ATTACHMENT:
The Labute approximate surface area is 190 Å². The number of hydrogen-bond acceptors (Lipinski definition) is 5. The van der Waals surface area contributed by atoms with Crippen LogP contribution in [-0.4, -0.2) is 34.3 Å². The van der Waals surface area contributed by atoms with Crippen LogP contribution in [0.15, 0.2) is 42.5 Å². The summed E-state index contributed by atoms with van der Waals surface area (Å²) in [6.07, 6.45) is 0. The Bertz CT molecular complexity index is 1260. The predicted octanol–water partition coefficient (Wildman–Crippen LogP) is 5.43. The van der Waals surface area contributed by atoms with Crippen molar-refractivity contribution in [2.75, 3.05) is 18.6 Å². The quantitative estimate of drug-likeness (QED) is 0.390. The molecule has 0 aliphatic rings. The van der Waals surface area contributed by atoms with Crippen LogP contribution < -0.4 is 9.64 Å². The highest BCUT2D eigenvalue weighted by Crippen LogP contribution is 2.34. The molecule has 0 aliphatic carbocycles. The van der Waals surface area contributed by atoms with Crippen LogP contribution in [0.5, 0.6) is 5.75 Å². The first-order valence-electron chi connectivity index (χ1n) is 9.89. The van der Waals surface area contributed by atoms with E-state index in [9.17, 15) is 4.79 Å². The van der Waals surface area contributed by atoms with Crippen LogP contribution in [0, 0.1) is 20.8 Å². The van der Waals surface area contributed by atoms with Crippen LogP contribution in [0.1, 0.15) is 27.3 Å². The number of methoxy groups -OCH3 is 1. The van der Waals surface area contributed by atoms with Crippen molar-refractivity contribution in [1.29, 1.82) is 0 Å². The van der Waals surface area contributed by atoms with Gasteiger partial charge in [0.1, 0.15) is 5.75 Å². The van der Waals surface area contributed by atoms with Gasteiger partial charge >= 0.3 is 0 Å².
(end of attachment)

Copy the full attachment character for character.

The Labute approximate surface area is 190 Å². The number of hydrogen-bond acceptors (Lipinski definition) is 5. The van der Waals surface area contributed by atoms with Crippen LogP contribution in [-0.4, -0.2) is 34.3 Å². The van der Waals surface area contributed by atoms with Crippen LogP contribution in [0.15, 0.2) is 42.5 Å². The summed E-state index contributed by atoms with van der Waals surface area (Å²) in [6.07, 6.45) is 0. The Bertz CT molecular complexity index is 1260. The predicted octanol–water partition coefficient (Wildman–Crippen LogP) is 5.43. The van der Waals surface area contributed by atoms with Crippen molar-refractivity contribution in [2.75, 3.05) is 18.6 Å². The quantitative estimate of drug-likeness (QED) is 0.390. The molecule has 0 aliphatic rings. The van der Waals surface area contributed by atoms with Crippen LogP contribution < -0.4 is 9.64 Å². The highest BCUT2D eigenvalue weighted by Crippen LogP contribution is 2.34. The molecule has 0 aliphatic carbocycles. The van der Waals surface area contributed by atoms with Crippen LogP contribution in [0.5, 0.6) is 5.75 Å². The first-order valence-electron chi connectivity index (χ1n) is 9.89. The van der Waals surface area contributed by atoms with E-state index in [9.17, 15) is 4.79 Å². The van der Waals surface area contributed by atoms with Crippen LogP contribution in [0, 0.1) is 20.8 Å². The van der Waals surface area contributed by atoms with Crippen LogP contribution in [0.1, 0.15) is 27.3 Å². The number of methoxy groups -OCH3 is 1. The van der Waals surface area contributed by atoms with Crippen molar-refractivity contribution in [1.29, 1.82) is 0 Å². The van der Waals surface area contributed by atoms with Gasteiger partial charge in [0.1, 0.15) is 5.75 Å². The van der Waals surface area contributed by atoms with Gasteiger partial charge >= 0.3 is 0 Å².